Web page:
How to Choose the Right SPF for You

You're headed out for a day of beachin'. You don't mind tan lines, but aren't looking for that lobster look either.

With so many options in the sunblock aisle, what should you use? Is there a perfect SPF that will block harmful rays while letting you enjoy your day in the sun?

A Look at SPF

sunscreen WOC
Flickr/she calls herself molly

Sun Protection Factor measures sunscreen's effectiveness in blocking UVB. What's UVB, you ask?

The sunbeams you soak up include two types of rays. Ultraviolet B rays cause sunburns. Ultraviolet A rays are associated with deeper, more long-term skin damage.

The SPF of your sunscreen tells you how long it should take before those UVB rays get through and start burning your skin. If your unprotected skin normally starts reddening in 20 minutes, for example, applying SPF 15 should protect you for 15 times longer, or about five hours.

Pay attention though. SPF 30 is not necessarily twice as good as SPF 15. What increases with SPF is the percentage of UVB rays that are blocked.

  • SPF 15 = 93% of UVB rays blocked
  • SPF 30 = 97% of UVB rays blocked
  • SPF 50 = 98% of UVB rays blocked

Source: WebMD

These differences in percentages may seem small but do make a difference.

What's the Best SPF?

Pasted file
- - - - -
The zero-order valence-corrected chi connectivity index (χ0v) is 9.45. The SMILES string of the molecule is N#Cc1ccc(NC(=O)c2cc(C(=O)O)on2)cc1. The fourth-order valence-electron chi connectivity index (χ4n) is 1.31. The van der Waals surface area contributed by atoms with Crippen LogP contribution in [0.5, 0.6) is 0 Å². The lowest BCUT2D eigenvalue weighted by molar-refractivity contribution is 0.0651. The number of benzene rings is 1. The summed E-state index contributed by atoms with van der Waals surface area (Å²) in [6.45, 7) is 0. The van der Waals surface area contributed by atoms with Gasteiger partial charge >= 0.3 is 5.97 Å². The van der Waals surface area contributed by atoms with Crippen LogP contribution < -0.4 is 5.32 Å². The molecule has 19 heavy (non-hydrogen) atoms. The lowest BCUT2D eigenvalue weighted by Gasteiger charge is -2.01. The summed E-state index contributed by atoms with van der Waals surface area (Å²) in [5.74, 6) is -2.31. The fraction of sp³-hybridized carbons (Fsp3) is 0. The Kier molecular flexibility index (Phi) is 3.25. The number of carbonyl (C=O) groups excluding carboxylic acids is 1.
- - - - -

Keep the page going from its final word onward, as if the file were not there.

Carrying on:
Anything above SPF 50 really isn't getting you any additional protection from sunburn. No sunscreen offers 100% blockage. You can lather up with SPF 100+ if it makes you feel better; but a small percentage of rays will still sneak through.

SPF 30 should be sufficient for most beach-goers. Apply it 30 minutes before you hit the sun.

Never forget the importance of reapplication. No matter what the SPF of your sunscreen, don't expect it to protect you more than two hours without reapplication. Swimming, sweating and towel drying all decrease the effectiveness of sunscreen. If you're spending a whole day on the dunes, you'll need to reapply regularly. Expect to use a quarter to half of your 8oz tube.

What to Look for on the Bottle

Flickr/Robert S. Donovan

The Skin Cancer Foundation recommends a broad-sprectrum sunscreen - one that offers protection against both UVA and UVB rays. Look for these active ingredients:

  • PABA derivatives
  • Octinoxate and cinoxate for UVB absorption
  • Oxybenzone and sulisobenzone for UVA protection
  • Avobenzone, ecamsule (MexorylTM), titanium dioxide or zinc oxide for the remaining UVA spectrum

Ready For Beachin'

Beach WOC
Flickr/Craig Sunter

When properly applied, a high SPF (15 or greater) combined with broad-spectrum protection will offer you the best defense against harmful radiation. This combination will help you both short and long-term by protecting against sunburn as well as pre-aging and skin cancer.

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How to Choose the Right SPF for You